Long-time Lake Cowichan resident Don Palmer watches the house he shared with his wife Luanne Palmer for over 40 years as it is torn down in April 2010. (Tyler Clarke photo)

Long-time Lake Cowichan resident Don Palmer watches the house he shared with his wife Luanne Palmer for over 40 years as it is torn down in April 2010. (Tyler Clarke photo)

LAKE FLASHBACK: development, drunk drivers, downhill skiing

Welcome to Lake Flashback. Reporter Sarah Simpson has been combing through old newspapers with the assistance of the Kaatza Station Museum and Archives so we can jog your memory, give you that nostalgic feeling, or just a chuckle, as we take a look at what was making headlines this week around Cowichan Lake in years gone by.

This week around the Cowichan Lake area…

10 years ago

After about two years of dealing with different levels of bureaucracy, the Palmers decided in November 2009 to move out of their home, due to its increasingly powerful oil smell.

“The smell was getting so bad in there we though it was making us sick,” Don explained in the Lake Cowichan Gazette’s April 14, 2010 cover story.

The retired couple took up residence in a rental home three houses down Stanley Road from where their now leveled house once stood. The house was familiar to the Palmers, as they’d at one time purchased it for their daughter. “That was really convenient for us,” Don said, adding that the arrangement allowed them to stay in the same neighbourhood they’ve enjoyed for the better part of their lives.

Palmer watched his house as it was torn to the ground by heavy machinery, the latest insult after over two years of dealing with his contaminated property. Throughout the day, machinery tore down and lifted the house into a few waiting dumpsters, which were promptly transported out of town.

“It’s a sad thing. We’ve been in this house for about 42 to 43 years,” he said as he watched the house he used to share with his wife Luanne Palmer being dropped into a dumpster.

Also, RCMP were on the ball with drunk drivers in April of 2009, it was reported in the mid-month edition of the Gazette.

“A man accused of impaired driving was arrested April 6 in the Hundred Houses area of Lake Cowichan, by Lake Cowichan RCMP members responding to a disturbance call. Another impaired driver was found the following evening, when Lake Cowichan RCMP members pulled over a vehicle during a vehicle stop on Old Lake Road near the connector. The driver was arrested for impaired driving and transported to North Cowichan/Duncan RCMP detachment where he provided breath samples of 140 mg and 150 mg of alcohol, well over the limit of 80 mg of alcohol per 100 ml of blood. The driver was also served a violation ticket for not having either a driver’s licence or insurance.”

25 years ago

“Gord Tuck excels as slalom skier” was the Lake News’s top headline on April 12, 1995.

Tuck had lost his left leg in a freak accident four years earlier but “nothing has deterred him from living a full life,” said the front page story.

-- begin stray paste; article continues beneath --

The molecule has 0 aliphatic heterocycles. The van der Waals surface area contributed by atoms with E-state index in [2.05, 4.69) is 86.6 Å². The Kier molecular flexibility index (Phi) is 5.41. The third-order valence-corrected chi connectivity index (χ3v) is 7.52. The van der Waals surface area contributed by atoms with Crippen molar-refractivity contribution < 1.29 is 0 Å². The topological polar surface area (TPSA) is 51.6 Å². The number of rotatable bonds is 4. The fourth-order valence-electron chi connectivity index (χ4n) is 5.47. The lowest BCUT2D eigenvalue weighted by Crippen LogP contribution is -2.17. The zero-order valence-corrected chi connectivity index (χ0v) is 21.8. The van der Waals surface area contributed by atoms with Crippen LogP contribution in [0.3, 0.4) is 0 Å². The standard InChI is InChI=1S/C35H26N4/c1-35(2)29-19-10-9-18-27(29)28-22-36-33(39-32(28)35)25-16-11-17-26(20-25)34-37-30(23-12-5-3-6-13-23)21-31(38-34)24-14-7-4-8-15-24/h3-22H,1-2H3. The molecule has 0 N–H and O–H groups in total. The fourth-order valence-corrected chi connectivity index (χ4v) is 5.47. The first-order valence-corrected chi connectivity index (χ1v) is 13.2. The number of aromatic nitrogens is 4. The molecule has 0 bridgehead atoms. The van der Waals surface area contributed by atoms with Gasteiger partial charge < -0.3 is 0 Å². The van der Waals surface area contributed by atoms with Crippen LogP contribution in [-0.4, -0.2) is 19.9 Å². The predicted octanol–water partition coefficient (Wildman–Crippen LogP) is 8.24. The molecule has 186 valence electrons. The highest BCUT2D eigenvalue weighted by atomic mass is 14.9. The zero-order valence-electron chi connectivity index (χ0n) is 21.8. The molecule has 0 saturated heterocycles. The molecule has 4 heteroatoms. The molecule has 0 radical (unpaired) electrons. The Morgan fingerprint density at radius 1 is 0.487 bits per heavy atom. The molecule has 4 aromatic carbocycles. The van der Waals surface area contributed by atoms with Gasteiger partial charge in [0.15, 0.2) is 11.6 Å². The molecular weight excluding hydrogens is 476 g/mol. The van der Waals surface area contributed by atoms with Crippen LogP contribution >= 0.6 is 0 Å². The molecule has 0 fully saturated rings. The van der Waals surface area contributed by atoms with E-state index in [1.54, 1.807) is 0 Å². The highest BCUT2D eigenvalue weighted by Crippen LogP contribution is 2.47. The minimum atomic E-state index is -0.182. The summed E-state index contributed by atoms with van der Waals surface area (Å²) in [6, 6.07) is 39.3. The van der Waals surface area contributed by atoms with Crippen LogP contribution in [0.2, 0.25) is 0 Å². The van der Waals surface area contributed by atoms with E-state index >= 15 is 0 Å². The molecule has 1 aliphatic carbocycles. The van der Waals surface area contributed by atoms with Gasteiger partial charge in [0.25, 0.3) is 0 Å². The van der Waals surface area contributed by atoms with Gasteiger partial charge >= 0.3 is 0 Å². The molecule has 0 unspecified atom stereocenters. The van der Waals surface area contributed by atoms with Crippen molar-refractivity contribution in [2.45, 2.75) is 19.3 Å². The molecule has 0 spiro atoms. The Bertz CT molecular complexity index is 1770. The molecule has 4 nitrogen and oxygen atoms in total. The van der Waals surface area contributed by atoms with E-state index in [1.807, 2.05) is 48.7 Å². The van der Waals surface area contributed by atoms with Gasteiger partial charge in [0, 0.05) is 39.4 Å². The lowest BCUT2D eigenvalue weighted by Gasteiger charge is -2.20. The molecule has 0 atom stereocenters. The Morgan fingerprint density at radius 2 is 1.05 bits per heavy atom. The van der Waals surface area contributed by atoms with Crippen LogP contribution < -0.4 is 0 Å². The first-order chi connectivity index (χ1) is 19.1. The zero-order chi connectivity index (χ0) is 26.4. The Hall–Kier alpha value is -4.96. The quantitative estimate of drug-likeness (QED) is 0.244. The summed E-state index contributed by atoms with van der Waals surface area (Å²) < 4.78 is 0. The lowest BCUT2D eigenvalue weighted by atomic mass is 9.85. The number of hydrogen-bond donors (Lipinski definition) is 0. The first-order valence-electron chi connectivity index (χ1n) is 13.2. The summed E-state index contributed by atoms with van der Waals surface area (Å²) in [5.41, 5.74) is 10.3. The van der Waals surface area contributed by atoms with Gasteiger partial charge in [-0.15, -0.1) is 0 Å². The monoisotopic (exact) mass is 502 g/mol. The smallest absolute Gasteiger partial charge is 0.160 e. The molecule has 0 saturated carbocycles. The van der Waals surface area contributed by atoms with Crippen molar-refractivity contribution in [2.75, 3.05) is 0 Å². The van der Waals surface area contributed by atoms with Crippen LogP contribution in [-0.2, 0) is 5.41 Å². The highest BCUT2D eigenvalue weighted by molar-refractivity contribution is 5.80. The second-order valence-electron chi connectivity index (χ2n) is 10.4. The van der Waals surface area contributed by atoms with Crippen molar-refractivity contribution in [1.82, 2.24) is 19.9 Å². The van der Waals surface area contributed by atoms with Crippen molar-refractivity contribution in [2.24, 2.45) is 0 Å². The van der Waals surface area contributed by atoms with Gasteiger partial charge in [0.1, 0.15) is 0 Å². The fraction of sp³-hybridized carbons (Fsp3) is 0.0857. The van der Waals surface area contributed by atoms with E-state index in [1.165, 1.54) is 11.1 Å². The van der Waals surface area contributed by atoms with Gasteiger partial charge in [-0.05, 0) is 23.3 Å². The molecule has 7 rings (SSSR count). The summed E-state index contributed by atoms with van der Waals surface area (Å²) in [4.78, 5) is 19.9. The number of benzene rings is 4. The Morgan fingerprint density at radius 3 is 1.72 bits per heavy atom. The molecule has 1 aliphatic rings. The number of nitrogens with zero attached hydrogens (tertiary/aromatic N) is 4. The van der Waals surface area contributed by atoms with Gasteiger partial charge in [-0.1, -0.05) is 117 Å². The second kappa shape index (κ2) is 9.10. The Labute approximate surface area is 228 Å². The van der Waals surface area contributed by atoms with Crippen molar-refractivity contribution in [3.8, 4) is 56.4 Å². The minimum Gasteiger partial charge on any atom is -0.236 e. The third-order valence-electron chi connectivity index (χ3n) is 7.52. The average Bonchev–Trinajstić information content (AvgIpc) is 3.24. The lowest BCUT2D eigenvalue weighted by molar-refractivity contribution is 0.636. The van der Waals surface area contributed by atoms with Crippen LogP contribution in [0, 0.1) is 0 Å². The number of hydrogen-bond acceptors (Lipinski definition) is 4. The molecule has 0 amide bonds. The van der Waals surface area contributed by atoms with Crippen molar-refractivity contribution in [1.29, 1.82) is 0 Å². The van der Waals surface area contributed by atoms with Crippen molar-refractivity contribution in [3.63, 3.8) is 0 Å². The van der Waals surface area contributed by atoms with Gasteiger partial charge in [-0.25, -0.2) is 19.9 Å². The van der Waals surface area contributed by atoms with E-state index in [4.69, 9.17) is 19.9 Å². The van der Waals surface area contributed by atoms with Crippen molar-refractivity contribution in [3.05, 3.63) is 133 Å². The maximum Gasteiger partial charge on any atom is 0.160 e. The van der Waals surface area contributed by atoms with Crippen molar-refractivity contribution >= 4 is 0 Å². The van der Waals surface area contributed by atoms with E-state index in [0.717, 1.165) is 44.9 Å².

“Recently his ability at skiing paid off when he took part in the Canada Games in Grand Prairie. Tuck won two silver medals in the Super ‘G’ grand slalom, and slalom. Later at Whistler he participated in the Nationals for the Disabled and competed with skiers from Japan, New Zealand, U.S., Germany, Austria and Switzerland. In this event he won three bronze medals for downhill, Super ‘G’ and slalom. He came fourth in the grand slalom. His wins qualified him for the 1996 national team which will participate at the World Cup in Austria.”

Also this week in 1995, residents appeared favourable to two new developments.

“Two developments proposed for areas east of the Village appeared to receive support from people who attended separate meetings last week,” said the story.

One meeting focused on a rezoning application covering an area along Highway 18 from Skutz Falls to Three-mile. The second meeting proposed a major development south of the highway at Paldi.

A drive along the highway should provide the answer as to how those applications ultimately ended up.

40 years ago

Poor Russell Atkinson. It was this week back in 1980 when members of the Lake Cowichan Volunteer Fire Department were forced to spray chemicals on his burning truck in an attempt to prevent permanent damage, according to the front of the April 16, 1980 edition of The Lake News.

“Atkinson was driving along South Shore Road about 10:50 a.m. Saturday when he discovered that he had no brakes. He turned into the K and R store parking lot.

“When I got out, there was a good fire going in the right front corner,” he said. He does not know what caused the fire, but said that if the damage had to be repaired in a shop it would probably cost $1,000-$1,200. No one was injured in the incident.

Also, 40 years ago this month, The Lake News reported that BCFP warned residents they’d be experimenting with herbicide chemicals, some of which had not been used around the lake before, “but the official who granted the permits says that tests have shown the chemicals to be safe.”

The article went on to say “BCFP will be trying several chemicals in specific areas to see if they can control the undergrowth that is such a problem on the west coast of Vancouver Island.”



sarah.simpson@cowichanvalleycitizen.com

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